Also in the spirit of community and service, the Science Club and Office of Dominican Ministry are sponsoring a winter clothing drive. Donations of hats, gloves and scarves will be accepted at the tree lighting and will be given to people in need this holiday season.

As we all prepare for the excitement of the season and the importance of Christmas to our faith, we look forward to the beginning of a lasting tradition at the College. We welcome all students, alumni, faculty, staff, friends and family to be a part of the first annual Christmas Tree Lighting! RSVP today.

Cultivating Exemplary Leadership: Part 4

Traits of Leaders…Leadership Derailers

Enthusiasm, Independence, Confidence, Diligence – these are all characteristics which are quite positive, and all things which as leaders we should aim to develop.  Why then are we talking about these in a blog about leadership derailers?  Well, let’s consider these traits on the surface. We want our leaders to be enthusiastic about what they are doing and who they are leading; we want our leaders to be independent, think for themselves and be firm in their values; we want our leaders to be confident, and we want our leaders to be diligent.  The issues arise, as are discussed in the book Why CEO’s Fail (Dotlich & Cairo, 2003), when these positive leadership dimensions are taken to an extreme.  There is a fine line between effective and constructive behaviors and ineffective, off-putting, and destructive behaviors.  Imagine the leader who is enthusiastic all the time, the person who is overly independent, the person who is confident to a fault, or the person who is diligent to an extreme.  These overuses of positive tendencies can become, what Dotlich and Cairo term, leadership derailers.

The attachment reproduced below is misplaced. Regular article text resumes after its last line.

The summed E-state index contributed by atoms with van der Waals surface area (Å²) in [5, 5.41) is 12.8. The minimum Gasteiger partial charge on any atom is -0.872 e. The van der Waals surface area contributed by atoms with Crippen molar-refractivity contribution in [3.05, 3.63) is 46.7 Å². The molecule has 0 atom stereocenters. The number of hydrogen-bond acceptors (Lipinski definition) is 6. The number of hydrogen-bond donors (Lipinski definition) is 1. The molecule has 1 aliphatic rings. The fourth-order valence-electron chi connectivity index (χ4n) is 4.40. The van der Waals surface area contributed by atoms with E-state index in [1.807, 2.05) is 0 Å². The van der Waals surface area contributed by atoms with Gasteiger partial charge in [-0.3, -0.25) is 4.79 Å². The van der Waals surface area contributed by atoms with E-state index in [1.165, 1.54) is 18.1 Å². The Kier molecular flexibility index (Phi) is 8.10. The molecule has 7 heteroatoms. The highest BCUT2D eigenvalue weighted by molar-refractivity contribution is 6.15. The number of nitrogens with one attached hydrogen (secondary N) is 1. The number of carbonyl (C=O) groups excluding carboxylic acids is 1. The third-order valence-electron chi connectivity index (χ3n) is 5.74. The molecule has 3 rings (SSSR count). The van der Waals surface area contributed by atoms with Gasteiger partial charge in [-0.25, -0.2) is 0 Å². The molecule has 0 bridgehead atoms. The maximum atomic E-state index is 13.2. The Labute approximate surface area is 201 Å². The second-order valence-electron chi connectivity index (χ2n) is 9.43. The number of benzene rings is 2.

Let’s first consider the leader who is overly enthusiastic.  This person might be hard to read, hard to assess, and could even be viewed as volatile.  A person who is highly excitable can have severe mood shifts, and can transition from passionate and positive to uninterested and disengaged in a project without sharing rationale with the team.  Team members may view this leader as moody and hard to please and thus not be comfortable enough with them to share ideas (something we encourage followers to do).